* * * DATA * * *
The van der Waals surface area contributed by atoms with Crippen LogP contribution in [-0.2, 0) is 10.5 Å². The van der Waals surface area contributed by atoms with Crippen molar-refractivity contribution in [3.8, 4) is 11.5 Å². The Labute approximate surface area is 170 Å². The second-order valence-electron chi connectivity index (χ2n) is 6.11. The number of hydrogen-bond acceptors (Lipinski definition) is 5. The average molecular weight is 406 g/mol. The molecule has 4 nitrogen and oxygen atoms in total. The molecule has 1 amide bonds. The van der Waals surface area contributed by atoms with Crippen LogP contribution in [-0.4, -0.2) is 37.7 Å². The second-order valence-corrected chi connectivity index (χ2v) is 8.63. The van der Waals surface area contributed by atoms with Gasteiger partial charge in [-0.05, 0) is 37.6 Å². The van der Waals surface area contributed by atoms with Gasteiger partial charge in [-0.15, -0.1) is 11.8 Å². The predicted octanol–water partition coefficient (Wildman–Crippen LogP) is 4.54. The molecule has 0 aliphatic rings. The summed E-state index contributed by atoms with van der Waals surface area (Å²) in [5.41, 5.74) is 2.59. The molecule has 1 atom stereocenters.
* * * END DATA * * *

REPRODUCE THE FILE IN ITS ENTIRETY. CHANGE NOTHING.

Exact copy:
The van der Waals surface area contributed by atoms with Crippen LogP contribution in [-0.2, 0) is 10.5 Å². The van der Waals surface area contributed by atoms with Crippen molar-refractivity contribution in [3.8, 4) is 11.5 Å². The Labute approximate surface area is 170 Å². The second-order valence-electron chi connectivity index (χ2n) is 6.11. The number of hydrogen-bond acceptors (Lipinski definition) is 5. The average molecular weight is 406 g/mol. The molecule has 4 nitrogen and oxygen atoms in total. The molecule has 1 amide bonds. The van der Waals surface area contributed by atoms with Crippen LogP contribution in [-0.4, -0.2) is 37.7 Å². The second-order valence-corrected chi connectivity index (χ2v) is 8.63. The van der Waals surface area contributed by atoms with Gasteiger partial charge in [-0.05, 0) is 37.6 Å². The van der Waals surface area contributed by atoms with Gasteiger partial charge in [-0.15, -0.1) is 11.8 Å². The predicted octanol–water partition coefficient (Wildman–Crippen LogP) is 4.54. The molecule has 0 aliphatic rings. The summed E-state index contributed by atoms with van der Waals surface area (Å²) in [5.41, 5.74) is 2.59. The molecule has 1 atom stereocenters.